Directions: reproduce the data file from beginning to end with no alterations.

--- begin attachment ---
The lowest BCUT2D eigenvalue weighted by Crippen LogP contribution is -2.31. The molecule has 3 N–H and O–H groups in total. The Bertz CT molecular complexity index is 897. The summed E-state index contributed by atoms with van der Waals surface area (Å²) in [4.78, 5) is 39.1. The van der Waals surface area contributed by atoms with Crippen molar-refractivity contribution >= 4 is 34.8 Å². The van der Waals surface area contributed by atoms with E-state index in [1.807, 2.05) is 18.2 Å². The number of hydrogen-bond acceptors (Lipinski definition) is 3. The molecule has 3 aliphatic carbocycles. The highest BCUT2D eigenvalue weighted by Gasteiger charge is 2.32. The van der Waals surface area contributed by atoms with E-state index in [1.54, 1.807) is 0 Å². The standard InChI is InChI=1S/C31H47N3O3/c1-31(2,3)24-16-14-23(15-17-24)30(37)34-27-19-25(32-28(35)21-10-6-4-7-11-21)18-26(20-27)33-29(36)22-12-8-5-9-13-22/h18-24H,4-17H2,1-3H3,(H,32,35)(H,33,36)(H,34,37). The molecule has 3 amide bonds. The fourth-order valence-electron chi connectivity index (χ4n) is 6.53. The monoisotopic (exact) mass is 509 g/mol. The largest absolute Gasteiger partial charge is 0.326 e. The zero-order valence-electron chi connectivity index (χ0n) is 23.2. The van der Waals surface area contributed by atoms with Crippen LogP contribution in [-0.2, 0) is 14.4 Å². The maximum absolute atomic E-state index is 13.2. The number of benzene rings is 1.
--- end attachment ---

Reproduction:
The lowest BCUT2D eigenvalue weighted by Crippen LogP contribution is -2.31. The molecule has 3 N–H and O–H groups in total. The Bertz CT molecular complexity index is 897. The summed E-state index contributed by atoms with van der Waals surface area (Å²) in [4.78, 5) is 39.1. The van der Waals surface area contributed by atoms with Crippen molar-refractivity contribution >= 4 is 34.8 Å². The van der Waals surface area contributed by atoms with E-state index in [1.807, 2.05) is 18.2 Å². The number of hydrogen-bond acceptors (Lipinski definition) is 3. The molecule has 3 aliphatic carbocycles. The highest BCUT2D eigenvalue weighted by Gasteiger charge is 2.32. The van der Waals surface area contributed by atoms with E-state index in [1.54, 1.807) is 0 Å². The standard InChI is InChI=1S/C31H47N3O3/c1-31(2,3)24-16-14-23(15-17-24)30(37)34-27-19-25(32-28(35)21-10-6-4-7-11-21)18-26(20-27)33-29(36)22-12-8-5-9-13-22/h18-24H,4-17H2,1-3H3,(H,32,35)(H,33,36)(H,34,37). The molecule has 3 amide bonds. The fourth-order valence-electron chi connectivity index (χ4n) is 6.53. The monoisotopic (exact) mass is 509 g/mol. The largest absolute Gasteiger partial charge is 0.326 e. The zero-order valence-electron chi connectivity index (χ0n) is 23.2. The van der Waals surface area contributed by atoms with Crippen LogP contribution in [-0.2, 0) is 14.4 Å². The maximum absolute atomic E-state index is 13.2. The number of benzene rings is 1.